In quieter moments, winter usually, I ponder just how sailing will look in 20, 30 or 50 years’ time. I opine freely but idiotically that the next generation aren’t engaged, don’t seem quite as keen or haven’t done the hard yards. It’s all too easy today. Choices are aplenty. Too many perhaps. Modern life won’t, can’t and isn’t conducive to applied science like sailing. I’m wrong. Oh so very wrong.
But where will the next Bruce Farr, Ed Dubois, Bill Green, Jason Carrington or Rob Humphreys come from? Where are the next-generation engineers, designers and builders hiding? What’s coming down the stream that will take our sport and push its boundaries higher into the stratosphere and drive the design envelope, sustainably, ever further beyond the edge of reason and accepted norms? I just don’t know where to look.
And then I get my eyes opened to what’s really happening and I have to say I’m more excited now about the future than at any other time. I have recently had the enormous privilege to be brought into the inner sanctum, under strict non-disclosure terms, of a young team doing the extraordinary and I have to say I am absolutely blown away by not only their dedication but by their sheer engineering, materials skills, boatbuilding and technical brilliance. The team in question is from the University of Southampton and the challenge is to build a ‘Sustainable Moth’ – a SuMoth – and it’s one heck of a task.
You may well have seen the SuMoth Challenge nominated at the World Sailing Awards back in December and wondered what on earth all the fuss was about. Well, it’s a global challenge that pits university and higher education student teams against one another within strict sustainability guidelines and within the boundaries chalked by ‘SuMoth Dollars’ with the express aim of encouraging out-of-the-box engineering thinking and innovative materials use to produce a Moth capable of time trialling and slalom course racing at Foiling Week in Lake Garda this summer.
And no, carbon is not allowed. Use that and your SuMoth Dollars get eaten faster than a pig with its nose in the trough. This is about really looking at the design requirements and coming up with alternatives to what the builders of today are doing. We’re talking flax-infused hessian sacks, bio resins and working through multiple design processes, logistics headaches, materials analysis, stress testing and huge learning on-the-job. It’s off-the-scale stuff. Our sport is in safe hands.
Speaking to the University of Southampton team, with four from the famous ship science course, one from aeronautics and another from the mechanicals course, this is a challenge that they are full-square into, burning the midnight oil and fitting this amazing project in around final-year studies and exams. The team have made it an element of their compulsory ‘Group Design Project’ and the inter-play of skills, knowledge and practical foiling experience – they have Britain’s top female foiling athlete and new Zhik ambassador Hattie Rogers on the team – is just remarkable. I interrupted them last night, working away in a freezing shed as the bulkheads were going in and it was just electric energy all round.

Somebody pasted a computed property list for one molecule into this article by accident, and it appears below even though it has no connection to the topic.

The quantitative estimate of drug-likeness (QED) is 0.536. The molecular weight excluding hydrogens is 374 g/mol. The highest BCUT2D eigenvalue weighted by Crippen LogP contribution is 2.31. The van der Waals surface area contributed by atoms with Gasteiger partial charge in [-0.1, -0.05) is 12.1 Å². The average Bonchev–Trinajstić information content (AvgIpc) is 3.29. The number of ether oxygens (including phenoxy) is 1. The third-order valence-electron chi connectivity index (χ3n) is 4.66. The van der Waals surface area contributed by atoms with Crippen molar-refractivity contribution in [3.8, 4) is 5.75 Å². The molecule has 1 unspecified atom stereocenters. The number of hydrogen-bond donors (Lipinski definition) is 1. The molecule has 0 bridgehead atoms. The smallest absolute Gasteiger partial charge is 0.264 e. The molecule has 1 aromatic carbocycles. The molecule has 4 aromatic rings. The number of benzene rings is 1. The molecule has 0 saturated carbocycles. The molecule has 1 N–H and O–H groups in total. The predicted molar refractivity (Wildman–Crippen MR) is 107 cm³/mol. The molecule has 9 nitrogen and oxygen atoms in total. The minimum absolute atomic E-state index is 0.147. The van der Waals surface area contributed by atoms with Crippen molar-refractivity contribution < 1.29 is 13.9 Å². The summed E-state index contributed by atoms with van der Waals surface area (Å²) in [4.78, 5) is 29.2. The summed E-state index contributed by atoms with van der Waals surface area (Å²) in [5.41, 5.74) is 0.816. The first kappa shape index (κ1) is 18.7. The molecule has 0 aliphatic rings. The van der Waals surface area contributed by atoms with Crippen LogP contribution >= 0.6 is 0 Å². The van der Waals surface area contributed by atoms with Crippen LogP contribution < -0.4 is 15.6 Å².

Make no mistake, the future of our sport is in the hands of young people like this. For all the fancy words and hearty proclamations by many in our sport, it’s the people who are actually practically doing something that really matter and make a difference. The SuMoth Teams around the world – they stretch from the UK to Italy and Canada – are on the ragged edge of design and sustainability and it is an endlessly fascinating project to witness.
But here’s the thing. This isn’t easy to do. Alongside the brain and practical skills required and the huge time they are committing, materials cost real money plus getting the team and boat to Lake Garda for Foiling Week is an expense that students are always going to struggle with.
Some of the rival teams in the SuMoth Challenge have rich benefactors who will write a blank cheque on a whim but for the University of Southampton team they started by drawing in support from first-class local sponsors like Sanders Sails, Matrix Composite Materials, Shock Technical Sports Equipment and Maguire Boats who have assisted with foils, tramps, fittings and some top-level advice on modern day Moth dynamics and thinking. Famous sailors have been extremely generous with their time too. Now the team needs to crowd-fund to fill in the difference and it’s here where the sailing community (that’s you!) can really help.
They’ve started a funding page THAT YOU CAN VIEW HERE and all donations, big or small, are massively appreciated and desperately needed. Perhaps you, like myself, look at the challenge of sustainability with one eye on the future of our sport and wonder how on earth you can help. It’s such a huge topic, covering so many bases that you just don’t know where to start and you’re not sure how you can contribute in a way that will make a difference.
Well with the University of Southampton SuMoth Challenge, it’s here on a plate. Every penny will count. Every penny will make a massive difference as well as encouraging the next generation to achieve and exceed their potential.
I think it’s a brilliant project. I’m backing it. And I know that there are people that read this blog with more money than Croesus, alongside many just scraping by. A few hundred pounds or a few pennies makes all the difference and it’s a wonderful thing to follow as we go into the summer months. The University of Southampton team will be on that start line come hell or high water – to be a part of it as a sponsor and to have contributed is something very special.
Let’s make it happen. Donate today if you can. And let’s herald the new generation of sailors, engineers, designers and aero geniuses as they make their way through the sport.
This is the future, right here, right now. And it’s brilliant.